Wait, Are Peanuts Beans, Not Nuts?

As a popular food item found in everything from sweet or spicy peanut butter and jelly sandwiches to chocolate peanut butter cups, peanuts are something you might take for granted and never question. Which is why you might be surprised to learn that their name is something of a misnomer — this common snack isn't a nut at all, but rather a type of legume.

Legumes, which are members of the Fabaceae plant family, are fruiting plants that are harvested for their seeds, which grow inside pods and are often nutrient-dense and very tasty. Some grow underground while others grow on shrubs or vines. Popular legumes include what we would think of as beans: chickpeas, navy beans, pinto beans, black beans, and more. But this family also includes peas, lentils, soybeans, green beans, snap peas, and — you guessed it — peanuts. But though peanuts are related to beans, a subcategory of legumes, they are not technically beans.

Not all nuts are nuts

Most people would probably agree that while peanuts would be welcome in a bowl of walnuts or pistachios, a handful of lentils might not be so nice of a match. This is why, though peanuts share more in common with pinto beans than pine nuts on a botanical level, they are still considered to be nuts in the culinary world.

It is common for certain foods to be recategorized as other foods in the name of culinary common sense. Many plants that are botanically considered fruits are legally classified as vegetables, including cucumbers, zucchini, and tomatoes due to their nutritional profiles. Similarly, many types of nuts that we call and consume as such are not related to actual tree nuts. There are peanuts, of course, which are legumes. But there are also pistachios, almonds, and cashews, which are not nuts at all. Technically, they're drupes. Tree nuts, or "true nuts," including chestnuts and hazelnuts, are dried fruits — while drupes are the seeds of the fruits, which surround their hard shell before they are harvested.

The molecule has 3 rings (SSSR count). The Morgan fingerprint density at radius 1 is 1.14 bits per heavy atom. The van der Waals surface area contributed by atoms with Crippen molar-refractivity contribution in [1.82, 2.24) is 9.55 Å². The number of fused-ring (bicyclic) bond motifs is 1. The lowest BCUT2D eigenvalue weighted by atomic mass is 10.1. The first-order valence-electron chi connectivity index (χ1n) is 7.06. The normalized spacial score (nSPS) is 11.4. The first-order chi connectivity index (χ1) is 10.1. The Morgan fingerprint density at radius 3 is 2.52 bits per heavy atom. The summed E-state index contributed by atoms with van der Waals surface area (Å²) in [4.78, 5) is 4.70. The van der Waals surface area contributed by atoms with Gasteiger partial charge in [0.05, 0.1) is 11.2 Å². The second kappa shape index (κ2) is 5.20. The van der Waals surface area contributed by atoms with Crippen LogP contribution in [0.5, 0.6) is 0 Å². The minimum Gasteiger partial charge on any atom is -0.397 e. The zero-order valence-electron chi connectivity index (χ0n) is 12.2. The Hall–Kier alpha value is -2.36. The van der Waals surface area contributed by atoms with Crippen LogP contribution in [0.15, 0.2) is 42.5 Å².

You can use raw peanuts like beans

Though peanuts are not beans, they can actually be used similarly to how you would use beans in cooking. Like beans, they are soft when harvested, and then cured, dried, and roasted. But they don't have to be processed this way. Unripe green peanuts can be boiled to soften them and produce a starchy, toothsome texture similar to that of beans. Valencia, Runner, and Virginia Jumbo peanuts are all popular varieties for boiling.

You're most likely to find boiled peanuts as a popular Southern roadside dish where they are typically served hot and eaten on their own. But you can also blend them to make a dip similar to hummus. Boiled peanuts can also be added to chili in place of beans, and your dinner guests would be none the wiser! Unfortunately, the fresh raw peanuts required are much harder to find than dry, roasted peanuts, but you can buy canned boiled peanuts, typically still in their shells, to use in place of beans. Just make sure no one has a peanut allergy before you do the swap!